CHAN ZUCKERBERG INITIATIVE FUNDS ASSISTANT PROFESSOR’S PILOT PROJECT UC Irvine biomedical engineer Jered Haun has received a grant from the Silicon Valley Community Foundation, a donor-advised fund of the Chan Zuckerberg Initiative. An assistant professor, Haun is developing an integrated microfluidic device that increases the speed and efficiency at which tissue is broken down into single cells. Researchers need to isolate individual cells from tissue to conduct analysis and sequencing, thereby identifying disease. However, evaluating individual cells within tissue is a major challenge, particularly for rare cell types such as stem cells. “The need to first dissociate tissue remains a significant barrier, as current methods are labor intensive, slow and inefficient,” says Haun. “We have developed microfluidic technologies that will dramatically improve this process.” He uses three different devices that were designed to work in concert, each operating at a different size scale, from the full tissue specimen down through aggregates and finally single cells. The multifaceted approach enables Haun to appropriately tailor flow properties, resulting in a gradual and complete breakdown in a fast, efficient and gentle manner. The one-year pilot project will optimize design and operating procedures for five different tissues: liver, skin, pancreas, kidney and heart. The Chan Zuckerberg Initiative was launched in December 2015 by Mark Zuckerberg, founder and CEO of Facebook, and his wife, Priscilla Chan, a pediatrician and founder and CEO of The Primary School in East Palo Alto. The Chan Zuckerberg Initiative is a new kind of philanthropic organization dedicated to advancing human potential and promoting equal opportunity through world-class engineering, grantmaking, impact investing, policy and advocacy work.
Erik Alexander Gonzalez-Leon uses self-assembling methods to tissue engineer the meniscus, the thin fibrous cartilage between the surfaces of joints. Under the direction of his research adviser, Distinguished Professor Kyriacos Athanasiou, he adds biochemical and mechanical stimuli during tissue culturing to enhance the mechanical properties of the meniscus, bringing it closer to native tissue. Ultimately, he hopes to tissue engineer meniscus constructs that can be used in translational in-vivo studies. Gonzalez-Leon also was named a 2018 Howard Hughes Medical Institute Gilliam Fellow. Forty-five graduate students from across the country and their advisers won the Gilliam fellowships this year (out of 231 applicants). The doctoral candidates selected by the committee all demonstrated the potential to become leaders in their fields. Gonzalez-Leon and Athanasiou will receive $50,000 a year – including a stipend, a training allowance and an institutional allowance – for up to three years while Gonzalez-Leon completes his doctorate. UCI Department of Biomedical Engineering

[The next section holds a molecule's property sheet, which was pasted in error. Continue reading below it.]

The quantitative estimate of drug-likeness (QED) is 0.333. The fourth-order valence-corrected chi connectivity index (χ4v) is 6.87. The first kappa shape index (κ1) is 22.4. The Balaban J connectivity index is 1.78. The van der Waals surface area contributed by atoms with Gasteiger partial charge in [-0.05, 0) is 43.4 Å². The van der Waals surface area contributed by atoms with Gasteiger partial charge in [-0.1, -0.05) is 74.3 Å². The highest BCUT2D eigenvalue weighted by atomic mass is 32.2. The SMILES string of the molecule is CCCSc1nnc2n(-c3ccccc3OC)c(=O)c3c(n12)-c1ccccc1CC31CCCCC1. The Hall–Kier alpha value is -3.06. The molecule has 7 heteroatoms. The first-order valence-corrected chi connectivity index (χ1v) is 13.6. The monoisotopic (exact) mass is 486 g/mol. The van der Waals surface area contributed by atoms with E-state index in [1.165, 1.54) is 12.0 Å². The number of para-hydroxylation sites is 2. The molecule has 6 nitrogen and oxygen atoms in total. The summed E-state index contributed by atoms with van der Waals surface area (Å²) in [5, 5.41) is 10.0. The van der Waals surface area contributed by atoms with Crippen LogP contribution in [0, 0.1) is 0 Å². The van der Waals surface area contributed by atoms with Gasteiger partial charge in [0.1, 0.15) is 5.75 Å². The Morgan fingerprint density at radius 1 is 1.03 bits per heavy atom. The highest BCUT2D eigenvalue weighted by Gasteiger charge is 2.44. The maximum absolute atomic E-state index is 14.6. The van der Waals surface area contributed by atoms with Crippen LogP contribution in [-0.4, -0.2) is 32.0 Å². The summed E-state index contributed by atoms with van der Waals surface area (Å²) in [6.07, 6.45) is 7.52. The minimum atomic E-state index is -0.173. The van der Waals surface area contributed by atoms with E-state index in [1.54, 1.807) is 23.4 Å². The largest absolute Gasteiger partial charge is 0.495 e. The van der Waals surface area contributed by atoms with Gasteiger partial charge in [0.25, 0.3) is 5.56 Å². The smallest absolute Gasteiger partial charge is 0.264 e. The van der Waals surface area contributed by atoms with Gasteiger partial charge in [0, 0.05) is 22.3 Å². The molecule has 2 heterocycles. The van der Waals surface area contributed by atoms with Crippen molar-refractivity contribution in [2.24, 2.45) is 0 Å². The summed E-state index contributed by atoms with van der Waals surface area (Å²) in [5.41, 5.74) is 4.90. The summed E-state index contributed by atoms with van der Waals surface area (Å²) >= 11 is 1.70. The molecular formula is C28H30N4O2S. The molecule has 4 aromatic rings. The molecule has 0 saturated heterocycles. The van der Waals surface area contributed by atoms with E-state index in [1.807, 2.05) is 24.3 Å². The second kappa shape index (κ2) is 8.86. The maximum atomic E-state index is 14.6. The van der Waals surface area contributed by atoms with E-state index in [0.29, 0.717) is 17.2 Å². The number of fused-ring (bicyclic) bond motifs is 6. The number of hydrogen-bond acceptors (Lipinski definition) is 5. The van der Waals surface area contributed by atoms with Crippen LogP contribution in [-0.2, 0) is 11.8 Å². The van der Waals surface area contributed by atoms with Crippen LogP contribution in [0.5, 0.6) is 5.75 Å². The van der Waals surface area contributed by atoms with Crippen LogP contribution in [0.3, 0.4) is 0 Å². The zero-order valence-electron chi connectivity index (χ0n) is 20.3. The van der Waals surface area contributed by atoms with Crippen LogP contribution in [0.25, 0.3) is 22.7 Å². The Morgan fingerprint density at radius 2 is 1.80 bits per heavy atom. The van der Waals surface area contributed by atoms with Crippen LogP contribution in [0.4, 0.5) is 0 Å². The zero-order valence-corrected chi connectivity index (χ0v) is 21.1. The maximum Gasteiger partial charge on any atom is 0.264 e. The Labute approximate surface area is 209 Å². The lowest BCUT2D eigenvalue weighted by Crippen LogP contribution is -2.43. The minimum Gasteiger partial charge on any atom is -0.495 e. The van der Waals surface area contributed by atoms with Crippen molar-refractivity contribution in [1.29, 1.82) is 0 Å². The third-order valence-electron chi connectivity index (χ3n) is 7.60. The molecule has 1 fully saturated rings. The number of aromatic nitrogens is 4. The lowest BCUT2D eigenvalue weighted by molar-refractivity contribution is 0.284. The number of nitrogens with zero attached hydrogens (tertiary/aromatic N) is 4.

GRADUATE STUDENT RECEIVES AMERICAN HEART ASSOCIATION PREDOCTORAL FELLOWSHIP Biomedical engineering graduate student Yan Li has won a two-year American Heart Association Predoctoral Fellowship. The $53,688 award will help her advance her research into the development of a high-speed intravascular imaging system that can detect and characterize atherosclerosis, the narrowing of the arteries due to the buildup of plaque on artery walls. Li is designing and building a trimodal OCT/US/NIRF system, which can simultaneously analyze the arteries using optical coherence tomography, ultrasound and near infrared fluorescence. Each of the three approaches plays a specific and complementary role in characterizing the structure and composition of the arteries and the extent of any atherosclerosis occurring there. The AHA awards the predoctoral fellowships to promising graduate students whose research relates to cardiovascular function, disease and stroke or to related problems, and who intend to pursue careers aimed at improving global cardiovascular health. “I am so excited and proud to receive this predoctoral fellowship as an international student,” says Li, a third-year doctoral student whose graduate adviser is biomedical engineering Professor Zhongping Chen. “It encourages me a lot to go further in my future research.”